The third and longest piece in Virgin Territory, a season of new writing at Barons Court Theatre, is an inventive, dark drama written and directed by Michael Hubbard.
The body in question belongs to Mark Mitford, a young gay Londoner, now deceased. The play opens with his funeral and then proceeds to unfold in reverse. As the narrative unravels it quickly becomes clear that Mark was a troubled man, driven to take his own life. Depressed by his inability to find a job, his disturbance had been heightened by the recent death of his lover, Will. It also quickly becomes evident to the audience that Mark’s problems ran far deeper than any of his friends suspected.
In the scenes that follow we begin to get a picture of Mark’s life. His flatmate Jennifer is an aspiring writer, with feelings towards her friend that are more than merely platonic. She, in turn, is friends with Sophie, Will’s sister, and the three of them are still struggling with their recent loss and the uncertainty surrounding his death at a busy tube station. Did he fall? Did he jump? Or was he pushed?
The subterranean Barons Court Theatre seems an ideal place for a play with a pivotal scene that takes place on the underground. The walls have been painted black, maximising the space’s potential for intensity. And though the fractured narrative makes certain demands of the audience they are certainly well rewarded, especially in the slicker, funnier second half where we finally catch a glimpse of Will.
The relationship between the two men, one young, beautiful and moneyed, the other older but not especially wiser, is rich with potential and should have been developed further. What we get is very well handled but these are fleeting moments; instead the play concentrates on the exchanges between Mark and his Auntie. This elderly woman pops up at several crucial moments of the play, clutching a stuffed rabbit, chattering away in a dithery but perceptive manner. Is she a memory? A fragment of his conscience? Her presence allows us to comprehend his distance from reality but it sometimes feels a little overstated.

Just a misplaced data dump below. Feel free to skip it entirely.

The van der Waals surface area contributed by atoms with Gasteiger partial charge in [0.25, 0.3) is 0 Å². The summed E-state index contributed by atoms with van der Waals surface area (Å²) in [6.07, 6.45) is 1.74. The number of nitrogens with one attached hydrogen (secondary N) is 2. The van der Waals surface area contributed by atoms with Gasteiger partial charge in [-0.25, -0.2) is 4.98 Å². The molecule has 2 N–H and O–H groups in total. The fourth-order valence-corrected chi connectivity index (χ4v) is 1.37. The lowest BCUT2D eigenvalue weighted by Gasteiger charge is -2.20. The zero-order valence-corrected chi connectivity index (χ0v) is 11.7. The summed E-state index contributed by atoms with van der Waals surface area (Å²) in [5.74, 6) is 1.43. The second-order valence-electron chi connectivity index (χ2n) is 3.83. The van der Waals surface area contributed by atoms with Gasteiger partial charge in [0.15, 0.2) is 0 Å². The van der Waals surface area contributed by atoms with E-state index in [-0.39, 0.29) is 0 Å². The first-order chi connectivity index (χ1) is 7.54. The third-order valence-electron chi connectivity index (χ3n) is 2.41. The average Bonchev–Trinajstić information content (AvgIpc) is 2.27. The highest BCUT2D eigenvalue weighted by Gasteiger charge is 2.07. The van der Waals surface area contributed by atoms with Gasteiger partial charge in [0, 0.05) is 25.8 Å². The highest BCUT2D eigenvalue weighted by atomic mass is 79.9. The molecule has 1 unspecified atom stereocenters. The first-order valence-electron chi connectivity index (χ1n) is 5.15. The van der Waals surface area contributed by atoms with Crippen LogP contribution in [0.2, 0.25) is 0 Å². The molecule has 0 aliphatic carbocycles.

In Christopher Nolan’s Memento, a similar reversal of the action stemmed from the hero’s inability to remember, his lack of short term memory, but here it ultimately feels like an unnecessary device. There is so much going on of interest: the intelligent examination of a relationship between a gay man and his straight female friend, of the effect of being unemployed in a highly work-centric urban environment, and of the question of just how well we ever truly know the people in our lives. While a level of narrative experimentation is often welcome, in this case it doesn’t really add anything to the drama.
By far the strongest scenes here are the naturalistic ones between the four young people, the dialogue fizzes and the characters are compelling. The Auntie and the character of Mark’s leather-trousered landlord Fredrik, though strongly performed by Lindy Henny and Alexander Gordon Wood, seem just too big for this space.
Body Anonymous is an intriguing debut. Laurence Jackson and Catherine Allison do some very strong work as Mark and Sophie respectively, there are some inspired touches in the direction and some spot on musical selections to back the action. Hopefully all the pieces in the Virgin Territory season will get the opportunity to be developed further and it will be interesting to see how this piece evolves. It needs polishing certainly but the raw material is undeniably there.